Schizophrenia Disrupts the Mind’s Ability to Function
Schizophrenia is a thought process disorder. It’s characterised by disruption to a person’s perceptions, emotions and beliefs.
The onset of schizophrenia can be acute (a sudden onset, where behaviour changes over a few days), or chronic (a gradual deterioration in mental health that develops slowly over time).
Males and females are equally affected. In males schizophrenia usually develops in their late teens or early twenties, while females tend to develop it in their twenties to thirties. Overall, around 1% of the population is affected.
Schizophrenia has lots of different clinical characteristics
People with schizophrenia can experience a range of possible symptoms:
1. Perceptual symptoms – Auditory hallucinations- hearing things that aren’t there. People often hear voices saying abusive or critical things. Sometimes people see, smell and taste things that aren’t there.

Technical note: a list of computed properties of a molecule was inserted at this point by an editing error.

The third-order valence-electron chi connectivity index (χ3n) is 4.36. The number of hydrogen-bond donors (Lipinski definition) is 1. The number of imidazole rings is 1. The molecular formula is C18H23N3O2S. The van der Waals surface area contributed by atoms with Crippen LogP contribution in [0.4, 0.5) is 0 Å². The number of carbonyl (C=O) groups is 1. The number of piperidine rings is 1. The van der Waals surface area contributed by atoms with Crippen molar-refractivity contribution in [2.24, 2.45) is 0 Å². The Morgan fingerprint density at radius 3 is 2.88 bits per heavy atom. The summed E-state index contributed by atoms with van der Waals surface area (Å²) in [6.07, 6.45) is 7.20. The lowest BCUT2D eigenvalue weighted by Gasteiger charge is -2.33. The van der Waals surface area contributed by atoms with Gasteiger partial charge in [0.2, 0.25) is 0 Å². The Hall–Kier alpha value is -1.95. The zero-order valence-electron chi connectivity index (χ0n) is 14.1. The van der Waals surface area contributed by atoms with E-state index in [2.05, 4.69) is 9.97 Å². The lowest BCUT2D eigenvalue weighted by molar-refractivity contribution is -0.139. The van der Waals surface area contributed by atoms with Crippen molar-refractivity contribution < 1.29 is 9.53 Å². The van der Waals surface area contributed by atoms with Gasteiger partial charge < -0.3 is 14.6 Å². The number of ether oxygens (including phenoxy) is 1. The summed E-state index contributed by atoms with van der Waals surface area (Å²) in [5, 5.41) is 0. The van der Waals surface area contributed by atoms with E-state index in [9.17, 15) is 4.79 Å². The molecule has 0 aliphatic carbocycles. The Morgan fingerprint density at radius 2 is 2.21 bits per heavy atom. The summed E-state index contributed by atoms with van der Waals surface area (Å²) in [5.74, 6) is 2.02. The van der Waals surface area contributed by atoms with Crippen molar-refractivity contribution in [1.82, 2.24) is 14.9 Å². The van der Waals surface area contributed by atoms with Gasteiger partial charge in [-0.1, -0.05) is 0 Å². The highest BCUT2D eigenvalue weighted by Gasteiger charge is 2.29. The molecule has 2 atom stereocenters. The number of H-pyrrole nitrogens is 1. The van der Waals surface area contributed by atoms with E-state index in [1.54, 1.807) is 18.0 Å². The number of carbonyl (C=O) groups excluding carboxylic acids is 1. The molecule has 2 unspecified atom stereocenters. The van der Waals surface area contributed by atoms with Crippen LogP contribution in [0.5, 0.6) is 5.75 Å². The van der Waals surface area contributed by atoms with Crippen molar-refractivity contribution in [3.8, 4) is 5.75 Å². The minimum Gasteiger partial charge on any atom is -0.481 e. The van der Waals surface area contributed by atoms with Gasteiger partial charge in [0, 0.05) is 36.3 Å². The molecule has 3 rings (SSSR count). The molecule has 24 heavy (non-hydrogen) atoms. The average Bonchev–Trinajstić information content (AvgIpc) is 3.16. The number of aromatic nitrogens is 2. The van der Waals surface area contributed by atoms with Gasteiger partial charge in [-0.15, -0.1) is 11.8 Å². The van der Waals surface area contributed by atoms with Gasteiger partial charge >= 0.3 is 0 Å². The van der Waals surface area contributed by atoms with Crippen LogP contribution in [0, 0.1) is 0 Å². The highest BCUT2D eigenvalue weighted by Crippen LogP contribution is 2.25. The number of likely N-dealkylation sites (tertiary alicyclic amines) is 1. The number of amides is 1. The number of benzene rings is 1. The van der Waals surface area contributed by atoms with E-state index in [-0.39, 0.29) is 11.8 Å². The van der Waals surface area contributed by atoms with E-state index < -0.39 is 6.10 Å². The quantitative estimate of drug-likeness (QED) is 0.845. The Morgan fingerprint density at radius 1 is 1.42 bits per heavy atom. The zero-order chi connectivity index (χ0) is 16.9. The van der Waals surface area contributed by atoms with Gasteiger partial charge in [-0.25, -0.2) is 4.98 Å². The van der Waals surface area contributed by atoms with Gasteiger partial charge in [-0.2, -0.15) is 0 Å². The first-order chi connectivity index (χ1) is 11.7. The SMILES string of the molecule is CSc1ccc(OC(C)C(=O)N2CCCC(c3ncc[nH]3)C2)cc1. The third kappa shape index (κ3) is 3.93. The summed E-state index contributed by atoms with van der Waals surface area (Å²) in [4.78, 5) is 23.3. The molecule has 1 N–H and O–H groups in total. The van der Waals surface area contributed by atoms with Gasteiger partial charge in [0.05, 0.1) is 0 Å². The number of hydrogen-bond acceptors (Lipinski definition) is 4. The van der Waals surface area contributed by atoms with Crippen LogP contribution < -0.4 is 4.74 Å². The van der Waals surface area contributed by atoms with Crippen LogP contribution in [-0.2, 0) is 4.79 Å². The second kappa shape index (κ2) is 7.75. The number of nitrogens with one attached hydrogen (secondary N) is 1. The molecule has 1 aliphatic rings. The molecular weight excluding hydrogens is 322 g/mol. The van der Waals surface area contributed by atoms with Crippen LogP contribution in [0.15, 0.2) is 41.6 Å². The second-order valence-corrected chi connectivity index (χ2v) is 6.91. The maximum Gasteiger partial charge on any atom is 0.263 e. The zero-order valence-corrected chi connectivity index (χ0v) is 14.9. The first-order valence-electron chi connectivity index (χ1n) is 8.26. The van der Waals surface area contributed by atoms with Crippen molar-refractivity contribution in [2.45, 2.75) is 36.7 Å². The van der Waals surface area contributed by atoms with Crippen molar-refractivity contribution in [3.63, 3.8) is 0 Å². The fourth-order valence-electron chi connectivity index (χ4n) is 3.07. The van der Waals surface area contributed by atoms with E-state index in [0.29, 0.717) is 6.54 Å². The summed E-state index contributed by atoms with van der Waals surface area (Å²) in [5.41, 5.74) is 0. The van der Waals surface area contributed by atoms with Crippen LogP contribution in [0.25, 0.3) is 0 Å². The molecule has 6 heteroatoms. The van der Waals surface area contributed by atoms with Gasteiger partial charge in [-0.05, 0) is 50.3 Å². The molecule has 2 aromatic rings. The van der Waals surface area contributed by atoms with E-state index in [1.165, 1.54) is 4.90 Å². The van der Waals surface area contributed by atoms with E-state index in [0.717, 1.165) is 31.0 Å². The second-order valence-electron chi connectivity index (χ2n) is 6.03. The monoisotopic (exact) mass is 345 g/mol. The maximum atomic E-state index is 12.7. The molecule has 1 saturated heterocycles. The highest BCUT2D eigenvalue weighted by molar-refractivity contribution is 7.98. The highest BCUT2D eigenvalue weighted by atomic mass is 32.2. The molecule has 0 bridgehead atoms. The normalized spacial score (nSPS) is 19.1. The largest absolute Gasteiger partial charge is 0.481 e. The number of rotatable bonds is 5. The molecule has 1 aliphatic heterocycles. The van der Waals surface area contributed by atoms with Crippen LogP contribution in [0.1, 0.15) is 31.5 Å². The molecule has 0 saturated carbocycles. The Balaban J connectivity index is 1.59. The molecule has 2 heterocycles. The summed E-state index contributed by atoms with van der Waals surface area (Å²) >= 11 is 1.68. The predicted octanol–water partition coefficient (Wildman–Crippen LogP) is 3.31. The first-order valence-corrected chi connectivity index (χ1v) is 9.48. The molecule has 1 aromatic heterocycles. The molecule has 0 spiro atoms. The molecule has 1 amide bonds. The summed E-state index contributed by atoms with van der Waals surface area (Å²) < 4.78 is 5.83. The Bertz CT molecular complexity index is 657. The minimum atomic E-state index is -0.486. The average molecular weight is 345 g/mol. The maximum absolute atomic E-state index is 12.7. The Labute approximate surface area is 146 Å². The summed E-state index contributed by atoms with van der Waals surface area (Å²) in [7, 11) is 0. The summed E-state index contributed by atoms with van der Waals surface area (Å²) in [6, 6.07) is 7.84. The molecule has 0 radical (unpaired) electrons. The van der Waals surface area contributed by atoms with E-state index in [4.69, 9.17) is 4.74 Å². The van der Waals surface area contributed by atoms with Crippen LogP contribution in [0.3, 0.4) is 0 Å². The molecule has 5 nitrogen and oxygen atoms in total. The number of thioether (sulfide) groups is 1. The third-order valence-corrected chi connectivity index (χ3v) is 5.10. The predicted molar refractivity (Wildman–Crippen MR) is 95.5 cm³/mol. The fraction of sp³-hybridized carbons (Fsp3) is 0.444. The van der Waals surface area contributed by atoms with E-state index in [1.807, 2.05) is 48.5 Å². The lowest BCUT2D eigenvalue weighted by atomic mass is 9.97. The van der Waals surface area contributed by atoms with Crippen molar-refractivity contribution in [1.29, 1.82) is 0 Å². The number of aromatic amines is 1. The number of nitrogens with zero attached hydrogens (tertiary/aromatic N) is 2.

2. Social symptoms – Social withdrawal – not taking part in or enjoying social situations. People might be aloof or avoid eye contact.
3. Cognitive symptoms – Delusions- believing things that aren’t true. People can have delusions of grandeur (where they believe they’re more important than they are e.g. that they’re the king) or of paranoia and persecution (where they believe people are out to get them). Some schizophrenics also experience delusions of control – they believe that their behaviour is being controlled by someone else. Thought control – believing that your thoughts are being controlled. For example, thought insertion is when people feel that someone is putting thoughts into their heads. Equally, withdrawal is when they believe that someone is removing their thoughts. They might also believe that people can read their thoughts- this is broadcasting. Language impairments- irrelevant and incoherent speech. People often show signs of cognitive distractibility, where they can’t maintain…